Most work has been under-the-hood, as towards working on platforms other than the Mac. An SDL proof-of-concept is pretty much ready to go, as long as you hate UIs, but that hasn't even quite formulated into a complete pull request yet.

Oh, and the 'ready' signal from the disk drive now does what it's really meant to do, though I'm not aware of any software on which that has an effect. General theme of my progress: everything's probably going to remain very incremental.

EDIT: minor note on DSK writing: it's a bit brute-force. It'll keep an in-memory copy of your complete disk image, and rewrite your entire DSK file at appropriate intervals. As a side effect, plain DSK files will be upgraded to Extended DSK. Can anybody think of a reason why that silent upgrade might be problematic? What about if it were to switch in the other direction if and when contents allow (i.e. all tracks the same size or close enough, no sectors that aren't either a real supported power of two or the 0x1800 special case)?
« Last Edit: 23:54, 07 November 17 by ThomH »

Offline ThomH

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Re: Adding mine to the emulator pool
« Reply #23 on: 18:06, 13 November 17 »
Update on Linux compatibility:

The SDL-based UI-less mode has a build system and builds without warnings or errors under both Ubuntu 16.04 and 17.10. However my virtual machine doesn't support OpenGL 3 so I can't test locally. The one person who has tested remotely reported that although audio played, the emulator's window didn't paint. So I suspect an error in my use of SDL, but it's also possible that I've a mistake or two lurking on the OpenGL code. I'm possibly going to have to abandon the virtual machine, but we'll see, as I wanted to back-port to support GL ES 2+ anyway, even though it'll be a hassle not having access to integer operations on the GPU.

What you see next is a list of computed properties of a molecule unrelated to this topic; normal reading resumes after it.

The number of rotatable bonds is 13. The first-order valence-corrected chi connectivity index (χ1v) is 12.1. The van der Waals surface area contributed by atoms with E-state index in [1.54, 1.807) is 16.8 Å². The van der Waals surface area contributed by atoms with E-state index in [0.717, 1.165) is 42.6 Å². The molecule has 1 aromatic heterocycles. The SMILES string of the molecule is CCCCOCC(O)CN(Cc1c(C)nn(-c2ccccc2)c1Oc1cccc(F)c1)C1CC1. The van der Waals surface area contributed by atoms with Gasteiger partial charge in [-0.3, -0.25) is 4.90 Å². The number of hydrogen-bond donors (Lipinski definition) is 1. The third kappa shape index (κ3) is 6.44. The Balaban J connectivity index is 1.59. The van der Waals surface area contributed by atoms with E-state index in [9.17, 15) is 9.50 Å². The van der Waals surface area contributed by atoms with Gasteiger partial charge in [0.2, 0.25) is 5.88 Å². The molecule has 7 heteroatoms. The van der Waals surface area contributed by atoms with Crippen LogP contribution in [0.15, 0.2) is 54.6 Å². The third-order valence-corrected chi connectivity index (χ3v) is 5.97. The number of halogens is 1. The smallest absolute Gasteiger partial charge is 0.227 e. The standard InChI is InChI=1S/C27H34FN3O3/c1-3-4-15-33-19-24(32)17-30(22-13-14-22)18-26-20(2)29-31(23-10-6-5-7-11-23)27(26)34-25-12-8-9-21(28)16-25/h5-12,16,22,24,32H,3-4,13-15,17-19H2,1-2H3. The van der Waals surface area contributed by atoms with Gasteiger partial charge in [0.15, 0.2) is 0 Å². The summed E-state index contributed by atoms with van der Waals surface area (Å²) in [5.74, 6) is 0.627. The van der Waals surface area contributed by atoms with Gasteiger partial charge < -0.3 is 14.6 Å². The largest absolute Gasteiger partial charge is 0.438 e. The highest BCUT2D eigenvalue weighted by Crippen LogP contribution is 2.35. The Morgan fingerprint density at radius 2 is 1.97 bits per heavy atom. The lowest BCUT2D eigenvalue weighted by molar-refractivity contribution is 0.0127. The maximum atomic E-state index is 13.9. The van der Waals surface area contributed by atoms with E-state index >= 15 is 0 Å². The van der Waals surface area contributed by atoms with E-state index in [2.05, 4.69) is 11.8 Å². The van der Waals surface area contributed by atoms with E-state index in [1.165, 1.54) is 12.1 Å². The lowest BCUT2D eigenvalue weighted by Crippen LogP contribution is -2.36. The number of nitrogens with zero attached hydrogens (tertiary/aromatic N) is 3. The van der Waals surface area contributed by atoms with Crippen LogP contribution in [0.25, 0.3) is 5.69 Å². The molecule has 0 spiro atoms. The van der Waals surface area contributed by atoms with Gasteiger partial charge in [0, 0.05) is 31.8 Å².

If anybody is curious enough, download or clone the latest source from GitHub, and run scons in OSBindings/SDL. Prerequisites are SDL 2, ZLib and OpenGL. That should produce a binary, clksignal. You'll want to put the CPC ROMs into either /usr/share/CLK/AmstradCPC or /usr/local/share/CLK/AmstradCPC. See here for a complete list of the filenames I selected, but if you're only going to load disk images then amsdos.rom, basic6128.rom and os6128.rom will suffice as it always picks 6128 emulation when loading disks*. Then launch with clksignal yourfile.dsk/hfe.

All SDL code is contained entirely within OSBindings/SDL/main.cpp as it's the sort of emulator that's designed to keep the platform binding out at the fringe. If you know SDL and can spot anything obvious that I'm doing wrong, let me know. I used to use 1.3 a lot but this is my first meeting with SDL 2.0. Also, if anybody tries it, and it doesn't work, a capture of the console might be helpful, though it'll mostly be 8272 logging after a couple of helpful comments re: the environment provided by SDL.

* actually, I think I might have left it as always picking the 6128 for everything, because I'm lazy.

EDIT: quick addendum: the problem seems not to be SDL misuse but rather some other issue in my OpenGL code. Given that it works correctly on the Mac but seemingly fails on an Intel-chipset-powered Ubuntu box there's a possibility you might be more lucky if you're an AMD or Nvidia user. In the meantime, I'm working on it.
« Last Edit: 23:06, 13 November 17 by ThomH »